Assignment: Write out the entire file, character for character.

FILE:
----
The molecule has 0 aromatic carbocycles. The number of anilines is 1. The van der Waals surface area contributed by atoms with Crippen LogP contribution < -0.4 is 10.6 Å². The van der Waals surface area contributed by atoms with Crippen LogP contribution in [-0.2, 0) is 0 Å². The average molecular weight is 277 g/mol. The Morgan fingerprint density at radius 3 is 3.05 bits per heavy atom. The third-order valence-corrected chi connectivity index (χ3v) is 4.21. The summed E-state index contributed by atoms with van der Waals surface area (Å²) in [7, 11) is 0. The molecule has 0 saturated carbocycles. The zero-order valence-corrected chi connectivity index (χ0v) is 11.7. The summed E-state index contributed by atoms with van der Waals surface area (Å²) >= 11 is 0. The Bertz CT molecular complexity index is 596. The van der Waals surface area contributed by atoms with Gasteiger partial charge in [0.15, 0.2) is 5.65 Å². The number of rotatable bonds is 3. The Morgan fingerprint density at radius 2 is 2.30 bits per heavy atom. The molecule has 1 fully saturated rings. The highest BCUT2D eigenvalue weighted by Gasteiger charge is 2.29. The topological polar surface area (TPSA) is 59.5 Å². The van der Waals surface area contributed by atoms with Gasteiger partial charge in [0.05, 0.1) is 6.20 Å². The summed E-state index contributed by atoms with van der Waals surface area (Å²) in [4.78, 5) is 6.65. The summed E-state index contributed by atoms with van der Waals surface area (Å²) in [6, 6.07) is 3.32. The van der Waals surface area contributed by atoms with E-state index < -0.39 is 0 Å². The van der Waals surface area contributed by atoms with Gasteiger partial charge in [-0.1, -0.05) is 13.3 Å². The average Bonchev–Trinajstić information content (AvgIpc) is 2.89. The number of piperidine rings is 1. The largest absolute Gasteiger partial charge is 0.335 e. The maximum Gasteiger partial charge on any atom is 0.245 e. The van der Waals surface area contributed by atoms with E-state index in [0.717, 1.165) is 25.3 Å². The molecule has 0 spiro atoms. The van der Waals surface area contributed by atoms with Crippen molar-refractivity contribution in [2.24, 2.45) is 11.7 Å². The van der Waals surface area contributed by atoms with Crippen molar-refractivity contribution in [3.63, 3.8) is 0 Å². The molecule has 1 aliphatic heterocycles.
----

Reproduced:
The molecule has 0 aromatic carbocycles. The number of anilines is 1. The van der Waals surface area contributed by atoms with Crippen LogP contribution < -0.4 is 10.6 Å². The van der Waals surface area contributed by atoms with Crippen LogP contribution in [-0.2, 0) is 0 Å². The average molecular weight is 277 g/mol. The Morgan fingerprint density at radius 3 is 3.05 bits per heavy atom. The third-order valence-corrected chi connectivity index (χ3v) is 4.21. The summed E-state index contributed by atoms with van der Waals surface area (Å²) in [7, 11) is 0. The molecule has 0 saturated carbocycles. The zero-order valence-corrected chi connectivity index (χ0v) is 11.7. The summed E-state index contributed by atoms with van der Waals surface area (Å²) >= 11 is 0. The Bertz CT molecular complexity index is 596. The van der Waals surface area contributed by atoms with Gasteiger partial charge in [0.15, 0.2) is 5.65 Å². The number of rotatable bonds is 3. The Morgan fingerprint density at radius 2 is 2.30 bits per heavy atom. The molecule has 1 fully saturated rings. The highest BCUT2D eigenvalue weighted by Gasteiger charge is 2.29. The topological polar surface area (TPSA) is 59.5 Å². The van der Waals surface area contributed by atoms with Gasteiger partial charge in [0.05, 0.1) is 6.20 Å². The summed E-state index contributed by atoms with van der Waals surface area (Å²) in [4.78, 5) is 6.65. The summed E-state index contributed by atoms with van der Waals surface area (Å²) in [6, 6.07) is 3.32. The van der Waals surface area contributed by atoms with E-state index < -0.39 is 0 Å². The van der Waals surface area contributed by atoms with Gasteiger partial charge in [-0.1, -0.05) is 13.3 Å². The average Bonchev–Trinajstić information content (AvgIpc) is 2.89. The number of piperidine rings is 1. The largest absolute Gasteiger partial charge is 0.335 e. The maximum Gasteiger partial charge on any atom is 0.245 e. The van der Waals surface area contributed by atoms with E-state index in [0.717, 1.165) is 25.3 Å². The molecule has 0 spiro atoms. The van der Waals surface area contributed by atoms with Crippen molar-refractivity contribution in [2.24, 2.45) is 11.7 Å². The van der Waals surface area contributed by atoms with Crippen molar-refractivity contribution in [3.63, 3.8) is 0 Å². The molecule has 1 aliphatic heterocycles.